The Faraday Institution launched its ReLiB project (Recycling of electric vehicle Lithium-ion Batteries) in 2018 with over £14 million in funding, which has supported the installation of new battery testing and storage facilities at the University of Birmingham. These facilities have allowed researchers working at the Universities of Birmingham and Leicester to develop a new separation method that utilises targeted ultrasound. The researchers appreciated that the three-component phase boundary between the active material, binder, and current collector or metal is crucial, and that high-powered ultrasound could be used to induce cavitation near that phase boundary. The implosion of bubbles formed by cavitation is used to induce shock waves in the material, prising apart the phase boundary mechanically, so physically separating the layers without any need of chemical reactions. The use of cavitation – rather than simply ultrasound vibrations – provides a much stronger, focused, force at the phase boundary, to tear apart the materials.

On a practical level, an electrode sheet (electrode material bound to a current collector) is moved through a tank of water, and a specially-arranged ultrasound probe is used to induce cavitation in the area where electrode material, binder, and current collector material meet – the delaminated electrode material floats to the top and can easily be scooped out, leaving the clean current collector (e.g. a metal foil) behind. No high temperatures or etching acids are required. Separation of the binder from the active electrode material is also possible wherein a suitable solvent is used in the tank instead of water, or the scooped-out material washed with a solvent to later dissolve it.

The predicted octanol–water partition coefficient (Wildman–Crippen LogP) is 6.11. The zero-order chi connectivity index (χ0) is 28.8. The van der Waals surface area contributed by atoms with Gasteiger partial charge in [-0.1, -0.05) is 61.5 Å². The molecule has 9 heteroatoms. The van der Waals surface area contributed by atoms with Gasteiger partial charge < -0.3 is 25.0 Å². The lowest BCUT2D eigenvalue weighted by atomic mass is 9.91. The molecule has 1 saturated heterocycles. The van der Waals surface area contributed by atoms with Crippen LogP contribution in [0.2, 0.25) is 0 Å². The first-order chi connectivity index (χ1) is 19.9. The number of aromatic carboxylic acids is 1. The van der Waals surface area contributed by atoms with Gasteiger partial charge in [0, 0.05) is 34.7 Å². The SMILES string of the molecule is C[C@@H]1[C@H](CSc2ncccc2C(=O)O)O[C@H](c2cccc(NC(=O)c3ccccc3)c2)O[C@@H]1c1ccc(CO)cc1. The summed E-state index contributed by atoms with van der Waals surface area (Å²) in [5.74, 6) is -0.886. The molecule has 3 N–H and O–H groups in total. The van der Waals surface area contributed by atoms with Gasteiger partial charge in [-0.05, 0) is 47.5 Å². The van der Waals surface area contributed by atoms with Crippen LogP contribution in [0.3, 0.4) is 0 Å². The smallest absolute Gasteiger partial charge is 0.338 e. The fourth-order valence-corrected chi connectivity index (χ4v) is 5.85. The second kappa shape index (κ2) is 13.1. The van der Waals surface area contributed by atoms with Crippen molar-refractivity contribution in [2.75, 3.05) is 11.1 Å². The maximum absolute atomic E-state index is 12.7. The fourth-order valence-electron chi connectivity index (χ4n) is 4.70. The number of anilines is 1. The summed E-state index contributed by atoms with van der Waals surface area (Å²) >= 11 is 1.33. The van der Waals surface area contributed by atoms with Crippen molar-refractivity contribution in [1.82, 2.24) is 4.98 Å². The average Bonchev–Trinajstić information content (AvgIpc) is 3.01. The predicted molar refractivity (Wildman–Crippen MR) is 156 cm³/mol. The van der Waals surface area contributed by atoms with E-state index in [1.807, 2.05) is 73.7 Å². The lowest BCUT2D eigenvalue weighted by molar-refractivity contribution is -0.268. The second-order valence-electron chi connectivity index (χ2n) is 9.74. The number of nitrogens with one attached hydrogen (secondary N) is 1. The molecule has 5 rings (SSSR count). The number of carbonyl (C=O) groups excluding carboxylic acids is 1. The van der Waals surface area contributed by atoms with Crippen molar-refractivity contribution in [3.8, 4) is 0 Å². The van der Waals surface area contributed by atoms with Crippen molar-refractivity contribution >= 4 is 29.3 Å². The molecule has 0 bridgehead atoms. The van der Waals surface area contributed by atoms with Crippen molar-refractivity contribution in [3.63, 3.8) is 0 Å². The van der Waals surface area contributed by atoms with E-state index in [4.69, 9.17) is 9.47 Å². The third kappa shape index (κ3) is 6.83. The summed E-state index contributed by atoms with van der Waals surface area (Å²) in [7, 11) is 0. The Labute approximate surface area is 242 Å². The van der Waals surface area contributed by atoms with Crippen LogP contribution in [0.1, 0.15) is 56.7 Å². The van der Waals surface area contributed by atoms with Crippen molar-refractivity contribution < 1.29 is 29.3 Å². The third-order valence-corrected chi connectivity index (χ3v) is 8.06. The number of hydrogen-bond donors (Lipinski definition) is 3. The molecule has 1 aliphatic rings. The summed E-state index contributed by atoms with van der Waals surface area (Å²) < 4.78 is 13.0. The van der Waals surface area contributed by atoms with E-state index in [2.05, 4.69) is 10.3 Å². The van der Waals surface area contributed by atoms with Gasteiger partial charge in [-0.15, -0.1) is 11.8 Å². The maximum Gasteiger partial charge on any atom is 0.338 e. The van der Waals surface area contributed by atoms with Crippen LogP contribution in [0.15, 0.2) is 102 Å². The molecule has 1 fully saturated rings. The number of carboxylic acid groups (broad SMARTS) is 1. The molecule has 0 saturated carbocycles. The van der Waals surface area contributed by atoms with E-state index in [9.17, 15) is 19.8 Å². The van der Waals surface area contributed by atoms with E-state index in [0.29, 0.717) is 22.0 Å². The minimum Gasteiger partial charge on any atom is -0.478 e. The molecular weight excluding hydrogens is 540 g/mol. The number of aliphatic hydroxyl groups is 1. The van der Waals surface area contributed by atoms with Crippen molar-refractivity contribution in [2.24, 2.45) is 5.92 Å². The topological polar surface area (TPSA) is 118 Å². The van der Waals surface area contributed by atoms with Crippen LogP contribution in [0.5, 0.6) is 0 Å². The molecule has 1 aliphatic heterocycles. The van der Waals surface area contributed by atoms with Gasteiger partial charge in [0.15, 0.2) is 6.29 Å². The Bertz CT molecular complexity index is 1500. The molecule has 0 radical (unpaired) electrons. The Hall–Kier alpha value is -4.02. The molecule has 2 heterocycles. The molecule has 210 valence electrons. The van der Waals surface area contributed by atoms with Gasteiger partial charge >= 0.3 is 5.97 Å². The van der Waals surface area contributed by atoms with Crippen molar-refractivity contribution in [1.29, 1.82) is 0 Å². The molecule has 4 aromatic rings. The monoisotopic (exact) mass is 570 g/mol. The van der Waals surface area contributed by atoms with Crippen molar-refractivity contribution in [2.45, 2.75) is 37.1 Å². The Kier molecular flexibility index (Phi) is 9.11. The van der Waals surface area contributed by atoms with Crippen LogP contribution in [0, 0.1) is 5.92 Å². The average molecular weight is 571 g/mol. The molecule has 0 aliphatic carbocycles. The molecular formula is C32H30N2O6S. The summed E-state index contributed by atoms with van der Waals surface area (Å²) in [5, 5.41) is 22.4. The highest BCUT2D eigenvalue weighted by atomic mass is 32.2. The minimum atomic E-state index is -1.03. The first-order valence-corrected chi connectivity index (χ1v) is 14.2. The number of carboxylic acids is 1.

This innovation has the potential to provide a quick, clean, and continuous separation process, with automatically separated output streams, so allowing multiple different materials from the same battery to be collected and re-used.

Technological advancements such as this will pave the way for efficient recycling of batteries, key in making Li-ion batteries sustainable. This represents a key tool in facilitating the shift towards a more electrified future, steered by environmental concerns, changing consumer preferences and government targets.

Please visit our energy sector page to find out more about our sector expertise.